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dc.contributor.authorHayward, Adamen_UK
dc.description.abstractFirst paragraph: The Great Exhibition of 1851, housed in London’s Crystal Palace, showcased the newest of culture and science – including the world’s largest diamond, a precursor to the fax machine and barometer which worked entirely through leeches. Living conditions were tough, but having survived to the age of 20, a young Londoner attending the exhibition could expect to live until around 60. A century and a half later, 20-year-old Londoners watching the Olympics down the pub can expect to live to the age of 80. Access this article on The Conversation website:
dc.publisherThe Conversation Trusten_UK
dc.relationHayward A (2016) How old church records are helping us to assess the impact of childhood disease and why we’re living longer. The Conversation. 15.08.2016.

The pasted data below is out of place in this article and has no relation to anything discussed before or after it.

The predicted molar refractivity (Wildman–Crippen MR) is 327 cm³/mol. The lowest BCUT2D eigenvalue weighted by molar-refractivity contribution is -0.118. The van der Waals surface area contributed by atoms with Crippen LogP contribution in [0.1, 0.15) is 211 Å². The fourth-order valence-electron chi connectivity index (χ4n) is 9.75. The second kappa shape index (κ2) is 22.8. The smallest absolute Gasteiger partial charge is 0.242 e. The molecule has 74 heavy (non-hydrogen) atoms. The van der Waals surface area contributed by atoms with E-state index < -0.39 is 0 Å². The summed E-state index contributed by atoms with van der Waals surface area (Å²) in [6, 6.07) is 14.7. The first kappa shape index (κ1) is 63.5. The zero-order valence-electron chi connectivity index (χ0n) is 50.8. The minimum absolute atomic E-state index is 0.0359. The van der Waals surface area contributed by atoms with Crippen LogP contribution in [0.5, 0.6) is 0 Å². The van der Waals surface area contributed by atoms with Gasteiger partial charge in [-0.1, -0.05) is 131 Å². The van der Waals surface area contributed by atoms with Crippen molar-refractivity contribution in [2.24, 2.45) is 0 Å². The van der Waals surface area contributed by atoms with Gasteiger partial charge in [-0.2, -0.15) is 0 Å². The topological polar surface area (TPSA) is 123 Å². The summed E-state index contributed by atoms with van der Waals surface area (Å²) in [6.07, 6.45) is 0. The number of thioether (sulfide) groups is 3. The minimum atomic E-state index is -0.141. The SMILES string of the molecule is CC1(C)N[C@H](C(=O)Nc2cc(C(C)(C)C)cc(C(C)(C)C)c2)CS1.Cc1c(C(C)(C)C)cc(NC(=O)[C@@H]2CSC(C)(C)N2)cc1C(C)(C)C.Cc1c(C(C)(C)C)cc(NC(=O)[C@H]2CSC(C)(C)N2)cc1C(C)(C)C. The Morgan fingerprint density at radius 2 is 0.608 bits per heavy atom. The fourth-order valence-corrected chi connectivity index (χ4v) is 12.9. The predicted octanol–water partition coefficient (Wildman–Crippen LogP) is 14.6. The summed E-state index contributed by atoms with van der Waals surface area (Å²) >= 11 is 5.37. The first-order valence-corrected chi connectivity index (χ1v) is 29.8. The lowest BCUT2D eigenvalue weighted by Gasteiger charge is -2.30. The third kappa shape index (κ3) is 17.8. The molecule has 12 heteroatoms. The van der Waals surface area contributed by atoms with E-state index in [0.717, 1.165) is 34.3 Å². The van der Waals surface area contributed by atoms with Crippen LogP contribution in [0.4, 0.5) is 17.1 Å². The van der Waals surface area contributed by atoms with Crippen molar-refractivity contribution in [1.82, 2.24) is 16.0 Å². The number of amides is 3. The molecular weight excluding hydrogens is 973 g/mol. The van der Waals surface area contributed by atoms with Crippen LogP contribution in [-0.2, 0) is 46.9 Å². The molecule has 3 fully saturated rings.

dc.rightsThe Conversation uses a Creative Commons Attribution NoDerivatives licence. You can republish their articles for free, online or in print. Licence information is available at:
dc.titleHow old church records are helping us to assess the impact of childhood disease and why we’re living longeren_UK
dc.typeNewspaper/Magazine Articleen_UK
dc.citation.issnNo ISSNen_UK
dc.type.statusVoR - Version of Recorden_UK
dc.contributor.affiliationBiological and Environmental Sciencesen_UK
local.rioxx.authorHayward, Adam|0000-0001-6953-7509en_UK
local.rioxx.projectInternal Project|University of Stirling|
local.rioxx.sourceNo ISSNen_UK
Appears in Collections:Biological and Environmental Sciences Newspaper/Magazine Articles

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